But today you’d much rather be thinking about miracles in genetic engineering than the results of the game. David Phelps is a good kid, but he didn’t get out of the first inning. I don’t have the stats handy, but you’re not going to win much when your starter can’t even get two outs before he gets pulled. As Captain, you’re glad you’re around at moments like this in a young player’s development, so you can stop by his locker after the game, give him a pat on the back, and whisper a supportive, “We towed your Accord to Flushing. Better start walking now.” You hope he gets the message about embarrassing us against the Mets, and that he gets to the World’s Fair Grounds before the squatters make his car into a tiny mobile home.

Thursday, May 30: vs. New York Mets

You never want to say the word “sweep,” except when you’re using it to talk about your own domination of a rival. The opposite usage just isn’t in your vocabulary. You might see some brooms in the stands and hear the chants, but you can’t connect that to reality. Those people must be fans the Mets bused in from Queens who had to come straight to the Stadium from their janitorial jobs. Good on the Mets for showing that kind of appreciation to their local fan base, but security really should have confiscated the brooms. We could have set up a broom-check area for them, maybe given them baseball cards of all-time great Mets like Larry Berra and Daryl Boston so they could get the right broom back after the game. You’d hate it if people had to miss a day of work because they lost their brooms here.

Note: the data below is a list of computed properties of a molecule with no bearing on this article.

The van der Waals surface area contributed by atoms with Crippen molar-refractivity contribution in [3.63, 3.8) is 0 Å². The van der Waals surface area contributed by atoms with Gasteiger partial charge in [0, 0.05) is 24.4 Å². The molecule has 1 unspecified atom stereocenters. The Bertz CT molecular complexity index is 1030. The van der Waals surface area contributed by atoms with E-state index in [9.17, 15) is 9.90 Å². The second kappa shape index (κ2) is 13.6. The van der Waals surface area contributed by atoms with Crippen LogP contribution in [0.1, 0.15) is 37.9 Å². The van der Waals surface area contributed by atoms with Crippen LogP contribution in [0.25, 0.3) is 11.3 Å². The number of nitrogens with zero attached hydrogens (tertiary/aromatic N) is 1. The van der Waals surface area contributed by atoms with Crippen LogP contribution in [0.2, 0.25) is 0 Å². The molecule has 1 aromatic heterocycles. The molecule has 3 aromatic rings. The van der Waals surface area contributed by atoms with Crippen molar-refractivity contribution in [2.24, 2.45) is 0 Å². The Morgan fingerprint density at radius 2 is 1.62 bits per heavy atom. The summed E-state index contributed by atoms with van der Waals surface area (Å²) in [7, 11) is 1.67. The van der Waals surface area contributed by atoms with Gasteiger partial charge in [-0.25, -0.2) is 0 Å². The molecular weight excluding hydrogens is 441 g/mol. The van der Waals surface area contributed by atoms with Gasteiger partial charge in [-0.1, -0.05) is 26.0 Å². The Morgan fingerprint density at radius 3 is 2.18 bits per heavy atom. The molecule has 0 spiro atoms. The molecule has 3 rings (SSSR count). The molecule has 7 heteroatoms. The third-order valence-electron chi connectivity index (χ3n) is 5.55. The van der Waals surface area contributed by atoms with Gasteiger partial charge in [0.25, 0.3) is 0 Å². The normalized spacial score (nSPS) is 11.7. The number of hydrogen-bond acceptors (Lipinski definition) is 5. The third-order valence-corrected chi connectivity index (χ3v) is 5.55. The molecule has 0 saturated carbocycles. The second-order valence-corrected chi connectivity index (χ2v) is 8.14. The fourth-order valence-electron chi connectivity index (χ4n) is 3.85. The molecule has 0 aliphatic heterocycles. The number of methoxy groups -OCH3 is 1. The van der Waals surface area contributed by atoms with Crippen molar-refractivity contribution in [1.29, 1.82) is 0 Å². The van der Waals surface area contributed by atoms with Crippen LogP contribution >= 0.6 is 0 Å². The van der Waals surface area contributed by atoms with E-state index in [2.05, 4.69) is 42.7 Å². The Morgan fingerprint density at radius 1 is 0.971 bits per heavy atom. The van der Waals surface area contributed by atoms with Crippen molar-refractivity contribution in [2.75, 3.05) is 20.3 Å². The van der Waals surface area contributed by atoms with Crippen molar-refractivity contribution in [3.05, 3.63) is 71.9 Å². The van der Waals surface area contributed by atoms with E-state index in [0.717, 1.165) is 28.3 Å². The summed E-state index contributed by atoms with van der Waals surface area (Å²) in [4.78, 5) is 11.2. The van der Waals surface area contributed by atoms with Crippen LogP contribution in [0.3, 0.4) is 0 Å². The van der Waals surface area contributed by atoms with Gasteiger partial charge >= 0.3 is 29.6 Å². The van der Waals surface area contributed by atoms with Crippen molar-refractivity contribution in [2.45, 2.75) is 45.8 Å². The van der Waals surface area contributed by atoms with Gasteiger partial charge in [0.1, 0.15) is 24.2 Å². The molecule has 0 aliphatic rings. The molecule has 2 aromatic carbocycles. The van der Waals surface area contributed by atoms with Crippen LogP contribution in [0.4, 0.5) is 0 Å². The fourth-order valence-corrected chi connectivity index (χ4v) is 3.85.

It’s not been a good stretch for us at all. If the Boss were still alive, he probably would have fired Joe Girardi in the fifth inning, then tried to trade for Lucas Duda and Dillon Gee. I’m not saying that’s the answer. I don’t even know who Lucas Duda and Dillon Gee are. All I know is that Hal and Hank tend to be a little more relaxed than their father, who was the greatest owner in the history of sports, even if he occasionally overreacted to slumps by personally making back-page death threats through the tabloids. He just wanted to win more than the next guy, unless the next guy was me. No one wants to win more than I do, even Mr. Steinbrenner up in heaven, throwing his halo through his cloud-television because of the way his team is playing right now.